Many U.S. voters were outraged in the 2000 presidential election when Bush Jr. won despite losing the popular vote. But Britain's electoral map is even weirder. After a spectacular TV debate performance by the leader of the Liberal Democrats–traditional also-rans in UK general elections–the three main parties are nearly tied in polling. And yet still the Lib Dems would win only half the seats in parliament scored by either of the other two parties; and Labour, behind the other two in the polls, would win by far the most.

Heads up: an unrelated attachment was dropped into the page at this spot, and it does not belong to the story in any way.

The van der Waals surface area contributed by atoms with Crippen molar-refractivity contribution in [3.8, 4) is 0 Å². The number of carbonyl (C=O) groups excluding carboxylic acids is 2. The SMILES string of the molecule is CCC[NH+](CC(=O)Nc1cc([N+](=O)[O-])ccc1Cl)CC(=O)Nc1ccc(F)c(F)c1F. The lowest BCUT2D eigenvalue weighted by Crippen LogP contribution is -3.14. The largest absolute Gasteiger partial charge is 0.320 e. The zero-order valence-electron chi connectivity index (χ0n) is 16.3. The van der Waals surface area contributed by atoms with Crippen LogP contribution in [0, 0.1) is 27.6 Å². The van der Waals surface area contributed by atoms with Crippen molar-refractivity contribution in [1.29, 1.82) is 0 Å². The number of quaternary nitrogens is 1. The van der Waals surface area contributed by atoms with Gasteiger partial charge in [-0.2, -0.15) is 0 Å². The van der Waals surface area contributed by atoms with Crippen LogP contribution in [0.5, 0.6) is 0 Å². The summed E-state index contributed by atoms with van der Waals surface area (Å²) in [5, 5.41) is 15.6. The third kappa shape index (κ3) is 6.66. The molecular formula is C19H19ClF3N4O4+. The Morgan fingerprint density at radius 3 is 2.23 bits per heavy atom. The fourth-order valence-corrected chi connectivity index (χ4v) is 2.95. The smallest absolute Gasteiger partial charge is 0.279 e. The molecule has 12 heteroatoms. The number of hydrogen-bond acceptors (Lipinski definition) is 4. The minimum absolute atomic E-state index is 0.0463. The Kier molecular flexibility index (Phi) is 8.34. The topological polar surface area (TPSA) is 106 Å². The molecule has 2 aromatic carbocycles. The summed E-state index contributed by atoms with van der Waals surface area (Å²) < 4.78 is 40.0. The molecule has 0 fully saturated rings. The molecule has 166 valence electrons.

A Sun newspaper poll, carried out after the TV debate, suggests Labour are in third place on 28% (down 3%), with the Lib Dems on 30% (up 8%) and the Conservatives 33% (down 4%). Applying the figures from The Sun poll, which came from a YouGov survey of 1,290 people, to the BBC News website's election seat calculator, results in the following: Labour 276 seats; Conservatives 245 seats; Lib Dems 100 seats; Others 29 seats.
The BBC has a neat web app that illustrates the problem. For example, for each of the three parties to win 207 seats in Parliament, the Lib Dems would have to get 37.4% of the vote, the Conservatives 30%, and Labour only 24.5%.